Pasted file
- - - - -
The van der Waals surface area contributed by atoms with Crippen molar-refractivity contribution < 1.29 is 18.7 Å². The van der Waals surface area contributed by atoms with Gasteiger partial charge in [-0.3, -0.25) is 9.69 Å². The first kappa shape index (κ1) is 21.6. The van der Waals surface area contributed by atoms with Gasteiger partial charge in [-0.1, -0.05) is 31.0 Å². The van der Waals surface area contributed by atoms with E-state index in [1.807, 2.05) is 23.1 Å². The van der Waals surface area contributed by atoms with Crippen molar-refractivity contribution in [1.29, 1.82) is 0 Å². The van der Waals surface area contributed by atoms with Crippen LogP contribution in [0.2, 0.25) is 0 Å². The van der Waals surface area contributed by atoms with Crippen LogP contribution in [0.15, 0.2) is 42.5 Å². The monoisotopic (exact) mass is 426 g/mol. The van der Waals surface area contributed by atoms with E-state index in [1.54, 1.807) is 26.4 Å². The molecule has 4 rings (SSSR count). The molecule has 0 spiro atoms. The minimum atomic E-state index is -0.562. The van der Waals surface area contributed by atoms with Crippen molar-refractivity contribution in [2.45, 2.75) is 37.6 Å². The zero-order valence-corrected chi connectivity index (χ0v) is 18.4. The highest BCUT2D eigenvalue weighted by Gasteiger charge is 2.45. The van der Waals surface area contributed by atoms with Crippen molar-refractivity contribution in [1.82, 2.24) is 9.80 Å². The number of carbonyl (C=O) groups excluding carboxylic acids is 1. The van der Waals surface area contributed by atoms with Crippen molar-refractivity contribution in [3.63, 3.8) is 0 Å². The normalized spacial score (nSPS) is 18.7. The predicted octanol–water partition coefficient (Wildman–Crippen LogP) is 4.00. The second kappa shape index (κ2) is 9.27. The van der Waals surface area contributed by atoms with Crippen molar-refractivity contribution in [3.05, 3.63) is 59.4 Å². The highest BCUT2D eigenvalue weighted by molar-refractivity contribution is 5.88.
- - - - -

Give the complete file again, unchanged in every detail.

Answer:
The van der Waals surface area contributed by atoms with Crippen molar-refractivity contribution < 1.29 is 18.7 Å². The van der Waals surface area contributed by atoms with Gasteiger partial charge in [-0.3, -0.25) is 9.69 Å². The first kappa shape index (κ1) is 21.6. The van der Waals surface area contributed by atoms with Gasteiger partial charge in [-0.1, -0.05) is 31.0 Å². The van der Waals surface area contributed by atoms with E-state index in [1.807, 2.05) is 23.1 Å². The van der Waals surface area contributed by atoms with Crippen molar-refractivity contribution in [1.29, 1.82) is 0 Å². The van der Waals surface area contributed by atoms with Crippen LogP contribution in [0.2, 0.25) is 0 Å². The van der Waals surface area contributed by atoms with Crippen LogP contribution in [0.15, 0.2) is 42.5 Å². The monoisotopic (exact) mass is 426 g/mol. The van der Waals surface area contributed by atoms with E-state index in [1.54, 1.807) is 26.4 Å². The molecule has 4 rings (SSSR count). The molecule has 0 spiro atoms. The minimum atomic E-state index is -0.562. The van der Waals surface area contributed by atoms with Crippen molar-refractivity contribution in [2.45, 2.75) is 37.6 Å². The zero-order valence-corrected chi connectivity index (χ0v) is 18.4. The highest BCUT2D eigenvalue weighted by Gasteiger charge is 2.45. The van der Waals surface area contributed by atoms with Crippen molar-refractivity contribution in [1.82, 2.24) is 9.80 Å². The number of carbonyl (C=O) groups excluding carboxylic acids is 1. The van der Waals surface area contributed by atoms with Crippen molar-refractivity contribution in [3.63, 3.8) is 0 Å². The normalized spacial score (nSPS) is 18.7. The predicted octanol–water partition coefficient (Wildman–Crippen LogP) is 4.00. The second kappa shape index (κ2) is 9.27. The van der Waals surface area contributed by atoms with Crippen molar-refractivity contribution in [3.05, 3.63) is 59.4 Å². The highest BCUT2D eigenvalue weighted by molar-refractivity contribution is 5.88.